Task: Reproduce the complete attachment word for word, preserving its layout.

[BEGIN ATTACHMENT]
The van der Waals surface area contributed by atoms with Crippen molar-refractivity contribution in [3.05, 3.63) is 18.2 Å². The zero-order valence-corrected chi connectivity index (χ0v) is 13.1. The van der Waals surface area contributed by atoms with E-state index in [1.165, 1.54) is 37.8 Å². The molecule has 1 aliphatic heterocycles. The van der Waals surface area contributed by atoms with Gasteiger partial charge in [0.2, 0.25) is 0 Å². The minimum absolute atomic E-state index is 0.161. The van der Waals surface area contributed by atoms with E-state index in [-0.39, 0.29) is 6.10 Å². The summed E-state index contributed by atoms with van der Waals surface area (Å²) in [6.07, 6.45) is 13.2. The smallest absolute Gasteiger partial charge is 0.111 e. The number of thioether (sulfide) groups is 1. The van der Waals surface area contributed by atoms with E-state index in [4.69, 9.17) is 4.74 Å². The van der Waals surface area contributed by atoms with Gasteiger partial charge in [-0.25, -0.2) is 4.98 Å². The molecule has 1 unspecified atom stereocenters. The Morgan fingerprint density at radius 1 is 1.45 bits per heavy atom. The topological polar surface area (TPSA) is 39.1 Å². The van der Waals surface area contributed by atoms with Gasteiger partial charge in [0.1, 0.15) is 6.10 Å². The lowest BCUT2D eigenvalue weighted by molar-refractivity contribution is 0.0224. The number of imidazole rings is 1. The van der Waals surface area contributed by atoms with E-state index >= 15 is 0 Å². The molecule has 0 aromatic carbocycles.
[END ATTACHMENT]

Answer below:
The van der Waals surface area contributed by atoms with Crippen molar-refractivity contribution in [3.05, 3.63) is 18.2 Å². The zero-order valence-corrected chi connectivity index (χ0v) is 13.1. The van der Waals surface area contributed by atoms with E-state index in [1.165, 1.54) is 37.8 Å². The molecule has 1 aliphatic heterocycles. The van der Waals surface area contributed by atoms with Gasteiger partial charge in [0.2, 0.25) is 0 Å². The minimum absolute atomic E-state index is 0.161. The van der Waals surface area contributed by atoms with E-state index in [-0.39, 0.29) is 6.10 Å². The summed E-state index contributed by atoms with van der Waals surface area (Å²) in [6.07, 6.45) is 13.2. The smallest absolute Gasteiger partial charge is 0.111 e. The number of thioether (sulfide) groups is 1. The van der Waals surface area contributed by atoms with E-state index in [4.69, 9.17) is 4.74 Å². The van der Waals surface area contributed by atoms with Gasteiger partial charge in [-0.25, -0.2) is 4.98 Å². The molecule has 1 unspecified atom stereocenters. The Morgan fingerprint density at radius 1 is 1.45 bits per heavy atom. The topological polar surface area (TPSA) is 39.1 Å². The van der Waals surface area contributed by atoms with Gasteiger partial charge in [0.1, 0.15) is 6.10 Å². The lowest BCUT2D eigenvalue weighted by molar-refractivity contribution is 0.0224. The number of imidazole rings is 1. The van der Waals surface area contributed by atoms with E-state index >= 15 is 0 Å². The molecule has 0 aromatic carbocycles.